Black Carbon in Soils and Sediments as Indicator for Human Environment Interactions in the last 190,000 years

Principal Investigators: W. Amelung, E. Lehndorff

Changes in climate, vegetation and land use frequently went along with regional burning events. Nevertheless, from a point of time, yet unknown and certainly long before the beginning of the Neolithic age, fire became an important means of human impact on landscapes. Left behind was black carbon (BC) from incomplete combustion. This project aims at utilising the contents and properties of BC as an indicator for past burning conditions. Methodological focus is laid on

  1. identifying the fuel sources of charcoals from the analyses of lignin-derived phenols and methylated polycyclic aromatic hydrocarbons (PAH) and
  2. using the ratio of PAH to benzene polycarboxylic acids (BPCA) as a tracer for distinguishing BC of local burning from BC inputs after long-distance transport. By applying these methods to various environmental archives we will finally decipher
  3. when and under which climatic, vegetation and land use conditions were burning events most frequent, and
  4. to which degree the intensity of BC deposition relates to the trajectory of "our way to Europe" and the settlement in the Rhine catchment area.

The production of black carbon (BC) formed during incomplete combustion processes accompanied human life ever since. The majority of this BC has been preserved in soils and sediments up to date; hence, BC is an ideal - though little explored - indicator for the environmental and land-use conditions within the considered time frame. As project "F3" we successfully developed geochemical proxies that allow assigning the properties of charcoal to fire temperatures and therewith grossly to grass, forest and domestic fires. The exact fire reconstruction requires improvement in identifying fuel sources of ancient charcoals. The analyses of charcoal residues in terrestrial archives nevertheless revealed significant changes in black carbon amount and quality correlating with climatic changes and onsets of cultural epochs, respectively. Yet, these analyses were restricted to single palaeosols and limnic profiles in the Rhine area, with little information on the validity of such correlations for other regions studied in this CRC.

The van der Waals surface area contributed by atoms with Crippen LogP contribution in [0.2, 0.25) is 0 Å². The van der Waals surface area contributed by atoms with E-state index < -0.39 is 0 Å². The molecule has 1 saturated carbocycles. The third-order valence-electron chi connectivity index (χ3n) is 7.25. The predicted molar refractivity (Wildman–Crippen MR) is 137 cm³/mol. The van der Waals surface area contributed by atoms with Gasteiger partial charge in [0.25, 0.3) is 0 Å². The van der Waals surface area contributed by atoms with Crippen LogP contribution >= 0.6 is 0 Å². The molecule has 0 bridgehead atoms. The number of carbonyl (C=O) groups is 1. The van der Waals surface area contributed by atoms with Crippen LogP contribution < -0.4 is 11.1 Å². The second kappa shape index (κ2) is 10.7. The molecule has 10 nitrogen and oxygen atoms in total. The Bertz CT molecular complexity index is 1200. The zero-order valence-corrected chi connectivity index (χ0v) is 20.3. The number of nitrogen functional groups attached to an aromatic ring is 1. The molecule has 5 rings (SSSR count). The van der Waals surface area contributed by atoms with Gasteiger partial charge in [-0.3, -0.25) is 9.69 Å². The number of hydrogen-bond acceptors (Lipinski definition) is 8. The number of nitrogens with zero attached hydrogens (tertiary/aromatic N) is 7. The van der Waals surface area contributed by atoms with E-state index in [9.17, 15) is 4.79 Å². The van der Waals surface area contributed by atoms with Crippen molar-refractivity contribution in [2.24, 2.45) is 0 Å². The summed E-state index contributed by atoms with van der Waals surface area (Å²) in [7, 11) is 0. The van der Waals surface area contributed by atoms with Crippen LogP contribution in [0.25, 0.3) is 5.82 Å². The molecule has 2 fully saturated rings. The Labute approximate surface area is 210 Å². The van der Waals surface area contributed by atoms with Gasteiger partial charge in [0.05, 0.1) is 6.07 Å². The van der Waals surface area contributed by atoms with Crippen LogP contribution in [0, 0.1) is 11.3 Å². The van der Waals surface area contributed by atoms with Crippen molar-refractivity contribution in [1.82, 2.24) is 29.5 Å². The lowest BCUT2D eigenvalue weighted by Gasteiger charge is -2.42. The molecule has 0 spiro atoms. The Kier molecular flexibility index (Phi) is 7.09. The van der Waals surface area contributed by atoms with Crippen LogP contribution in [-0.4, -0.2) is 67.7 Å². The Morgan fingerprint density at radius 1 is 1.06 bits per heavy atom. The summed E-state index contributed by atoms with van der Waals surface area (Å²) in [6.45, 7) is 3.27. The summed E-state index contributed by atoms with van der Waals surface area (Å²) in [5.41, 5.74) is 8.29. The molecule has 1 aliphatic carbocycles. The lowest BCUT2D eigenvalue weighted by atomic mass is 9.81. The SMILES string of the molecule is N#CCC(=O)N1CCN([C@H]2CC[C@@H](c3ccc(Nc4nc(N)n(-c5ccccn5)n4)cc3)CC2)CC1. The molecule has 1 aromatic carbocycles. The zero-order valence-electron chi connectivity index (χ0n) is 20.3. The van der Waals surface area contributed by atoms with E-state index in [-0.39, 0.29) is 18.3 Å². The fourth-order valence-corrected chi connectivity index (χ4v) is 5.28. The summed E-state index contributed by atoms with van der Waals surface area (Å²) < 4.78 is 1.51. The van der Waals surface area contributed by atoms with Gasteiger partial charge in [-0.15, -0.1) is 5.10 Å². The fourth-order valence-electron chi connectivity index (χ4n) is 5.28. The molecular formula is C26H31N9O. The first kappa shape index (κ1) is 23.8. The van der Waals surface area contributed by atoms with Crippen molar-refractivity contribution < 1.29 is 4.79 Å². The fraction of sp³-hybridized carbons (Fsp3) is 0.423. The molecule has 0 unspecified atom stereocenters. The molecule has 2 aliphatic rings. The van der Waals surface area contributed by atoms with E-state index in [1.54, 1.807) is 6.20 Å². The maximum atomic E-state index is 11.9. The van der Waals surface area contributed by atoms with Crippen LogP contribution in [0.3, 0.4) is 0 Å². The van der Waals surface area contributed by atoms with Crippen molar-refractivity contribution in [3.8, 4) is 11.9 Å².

The objectives of project D6 are to improve our methodological approach to i) specify fuel sources in fire residues, and ii) to differentiate between BC deposition from local sources and long-distance transport. Moreover, we would like to continue linking the information on past burning history to palaeoclimate and information on settlement history across iii) the whole D cluster area, and along first trajectories of "our way to Europe", as sampled in the collaborating projects.

To achieve the methodological aims we will extend our information for reconstructing fire conditions by including fuel-specific markers into charcoal analyses, such as lignin-derived phenols, alkylated polycyclic hydrocarbons, and magnetic properties. To disentangle the complex interactions between human activity, palaeoclimate and past burning events we will work with limnic sediments from the Eifel Maars and palaeosoils in the Rhine area as well as selected limnic, marine and terrestrial archives provided by the D-Cluster and the projects A3, B1, B2, B3, C1 and C3.


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